Sometimes Mandatory...Always Wise!
Although putting your return address on your outgoing mail isn't always required, sometimes it is - and it can save your mail.
Last year, most of the mail that ended up in the mail recovery centers was sent there because it couldn't be delivered to its addressees OR returned to its senders.
Did you know that the reason most of that mail couldn't be returned is simply that it had no return address?
There are several important reasons to use a return address. For some kinds of mail (like regular First-Class letters), it simply tells the Postal Service where to return the piece if it can't be delivered.
The return address is also used with ancillary service endorsements - such as "return service requested." It says where a piece is to be returned and where the mailer is prepared to pay return postage fees if they apply.
When a piece is endorsed for an ancillary service, the return address must appear in the upper left corner of the address side of the piece.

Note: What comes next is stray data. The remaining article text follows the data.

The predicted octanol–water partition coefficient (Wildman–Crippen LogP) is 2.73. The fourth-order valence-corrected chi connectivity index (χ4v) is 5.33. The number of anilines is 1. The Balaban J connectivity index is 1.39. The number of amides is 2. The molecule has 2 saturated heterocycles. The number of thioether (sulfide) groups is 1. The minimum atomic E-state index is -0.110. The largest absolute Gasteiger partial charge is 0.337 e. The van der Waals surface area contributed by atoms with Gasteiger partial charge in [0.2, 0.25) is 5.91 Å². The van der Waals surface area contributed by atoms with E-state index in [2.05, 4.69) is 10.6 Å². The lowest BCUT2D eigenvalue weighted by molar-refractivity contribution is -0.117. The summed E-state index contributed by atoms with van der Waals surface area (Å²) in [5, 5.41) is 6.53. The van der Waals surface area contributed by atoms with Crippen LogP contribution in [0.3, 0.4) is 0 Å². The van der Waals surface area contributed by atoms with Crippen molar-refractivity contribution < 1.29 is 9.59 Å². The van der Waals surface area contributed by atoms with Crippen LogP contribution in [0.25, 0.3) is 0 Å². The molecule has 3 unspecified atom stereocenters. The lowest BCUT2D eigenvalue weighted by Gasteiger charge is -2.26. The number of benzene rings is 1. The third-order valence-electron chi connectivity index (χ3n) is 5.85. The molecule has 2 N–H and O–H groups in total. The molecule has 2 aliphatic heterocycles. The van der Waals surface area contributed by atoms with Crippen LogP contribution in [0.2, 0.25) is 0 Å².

In some cases, the return address must include the sender's name. And any specifics - like a department, name, apartment number, or room number - must be included so the piece can be returned to the person who sent it.
When It's Required
A domestic return address is required on:
- Mail of any class, when return and/or address notification service is requested.
- Official mail.
- Mail paid with pre-canceled stamps.
- Mail with a company permit imprint.
- Priority mail.
- Periodicals in envelopes or wrappers.
- All Standard Mail.
- Registered mail.
- Insured mail.
- Collect on delivery (COD) mail.
- Certified mail if return receipt is requested.
- Express mail if return receipt is requested.
Although return addresses are required in these cases, it is a good idea to put return addresses on all your mail. Then, any piece that can't be delivered can be returned when it's appropriate.
So use return addresses. Your mail is important to us - as it is to you - and return addresses help us make sure we treat it right.